State budget advisor examines workers, retirees

The Legislature’s nonpartisan budget adviser says the Schwarzenegger administration’s overdue budget contains scant dollars for state-employee salary increases and assumes that “the vast majority of state employees receive no pay increase in 2008-09.”

“The budget act assumes that total pay and benefits for about 350,000 state government and university employees equal about $30 billion (all funds) in 2008–09. The budget, however, includes a very limited amount – $327 million ($124 million General Fund) – for pay and benefit cost increases…This is because the budget package assumes that the vast majority of state employees receive no pay increase in 2008–09,” said the study by Legislative Analyst Mac Taylor.

The findings come as little surprise to state employees. Nineteen of the state’s 21 bargaining units representing state workers currently are engaged in contract negotiations with the state Department of Personnel Administration, which represents the Schwarzenegger administration. One unit, representing prison guards, is working amid state-imposed rules and conditions following a lengthy contract dispute. Another unit, the Highway Patrol, has reached agreement with the state, and negotiations continue with the others.

“The budget generally includes no funds for pay increases for the 19 other bargaining units, with the exception of pay increases resulting from orders of the prison medical care Receiver. (Judges are not a part of any bargaining unit and receive a pay increase each year pursuant to statute.) Consistent with its good faith negotiating requirements under state law, the administration continues to negotiate with various rank–and–file employee bargaining units and may present pay increase proposals to the Legislature at a later date,” Taylor said.

Last year, the Schwarzenegger administration declared an impasse in negotiations with the California Correctional Peace Officers Association, and submitted its “last, best, and final offer” with the correctional officers’ bargaining unit. Earlier, the governor sought $260 million to pay for the pay and benefits increase in the final offer, but the Legislature blocked it.

The legislative analyst also examined issues surrounding state workers’ retirement.

The spending plan eliminates a program that provided additional health benefit subsidies for state retirees living in rural areas not served by a health maintenance organization. This change results in more than $5 million annually in savings to the state, but will increase the out–of–pocket health-care costs of several thousand rural retirees and their family members by a like amount.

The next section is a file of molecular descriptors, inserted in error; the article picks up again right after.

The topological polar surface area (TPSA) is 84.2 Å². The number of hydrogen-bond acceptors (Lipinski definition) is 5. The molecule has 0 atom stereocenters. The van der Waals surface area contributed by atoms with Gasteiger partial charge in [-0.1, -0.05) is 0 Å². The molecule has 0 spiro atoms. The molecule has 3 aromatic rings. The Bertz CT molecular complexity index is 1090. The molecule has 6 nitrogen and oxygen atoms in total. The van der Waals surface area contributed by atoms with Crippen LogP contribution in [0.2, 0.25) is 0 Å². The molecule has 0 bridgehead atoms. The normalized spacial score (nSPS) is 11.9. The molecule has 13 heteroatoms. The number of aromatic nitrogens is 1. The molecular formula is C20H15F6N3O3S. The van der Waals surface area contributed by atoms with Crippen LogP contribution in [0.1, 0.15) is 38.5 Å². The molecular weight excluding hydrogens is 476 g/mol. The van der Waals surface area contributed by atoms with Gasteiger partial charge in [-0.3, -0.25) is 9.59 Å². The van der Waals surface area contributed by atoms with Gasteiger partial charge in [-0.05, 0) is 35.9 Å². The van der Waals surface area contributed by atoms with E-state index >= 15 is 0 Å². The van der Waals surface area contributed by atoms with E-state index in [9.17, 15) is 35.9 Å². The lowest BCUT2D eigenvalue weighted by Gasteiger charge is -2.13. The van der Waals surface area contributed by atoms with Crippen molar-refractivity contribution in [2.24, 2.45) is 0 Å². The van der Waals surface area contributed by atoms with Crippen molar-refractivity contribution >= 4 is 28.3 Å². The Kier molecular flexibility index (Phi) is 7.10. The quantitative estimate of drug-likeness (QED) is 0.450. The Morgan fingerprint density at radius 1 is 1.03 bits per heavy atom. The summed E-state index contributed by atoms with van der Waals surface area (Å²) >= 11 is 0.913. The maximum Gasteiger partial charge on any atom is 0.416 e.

“Unlike most other retirement programs, the rural health care program involved statutory language that explicitly authorized the Legislature to change or terminate the program. A similar program for active state employees was not affected by this action,” the analyst’s report said.

The budget act assumes that the state’s payment obligations for pension, retiree health, and other retirement programs will total about $6 billion in 2008–09, about the same that the state spent on such obligations in 2007–08. Some retirement costs will increase this year but are offset by reduced spending due to a one–time, $500 million payment to the California State Teachers’ Retirement System. The payment is required under a court order last year.

The budget package enacts changes to a category of CalSTRS benefits – principally received by retired teachers age 80 and over – that protect the purchasing power of retirees’ pensions from being eroded by inflation.

The report noted that the “the state’s contributions for the benefits will decline by at least $66 million each year beginning in 2008–09.” The recent court order also forced the state to pay interest on the $500 million the state withheld from the system on a one–time basis in 2003. A budget trailer bill appropriates these funds—$57 million each year for four consecutive years—beginning in 2009–10.
Also regarding health benefits, California public employee pension and retiree health programs have unfunded liabilities of about $109 billion. Of this amount, the largest portion—over $59 billion—relates to the unfunded retiree health liabilities of the state and the two university systems.

Like most governments in the United States, the state has long paid its retiree health obligations on a “pay–as–you–go” basis, which essentially defers payment of retiree benefits earned by current employees to future taxpayers. (By contrast, pension obligations are largely funded on an annual basis, and these funds are set aside and invested to generate returns that minimize costs for future taxpayers.) In January 2008, a commission appointed by legislative leaders and the Governor recommended that the Legislature begin funding retiree health benefits in the same manner as pensions and amortize existing unfunded liabilities over the next few decades. The 2008–09 budget package contains no funds for this purpose.

Nevertheless, it is possible that an updated actuarial valuation this fall will show that the state’s unfunded retiree health liabilities have declined. This is because the California Public Employees’ Retirement System has negotiated state health plan premium increases in 2008 and 2009 that are well below those assumed by actuaries last year when they completed the state’s previous retiree health valuation. Despite these relatively low premium increases (compared to recent years), costs for state and CSU retiree health benefits are projected to increase by 7.6 percent in 2008–09 to $1.2 billion—well above the rate of expenditure growth for the overall state budget.
Each year, Taylor’s office analyzes the governor’s annual budget proposal and produces a report that is used by lawmakers and others in negotiations with the administration.

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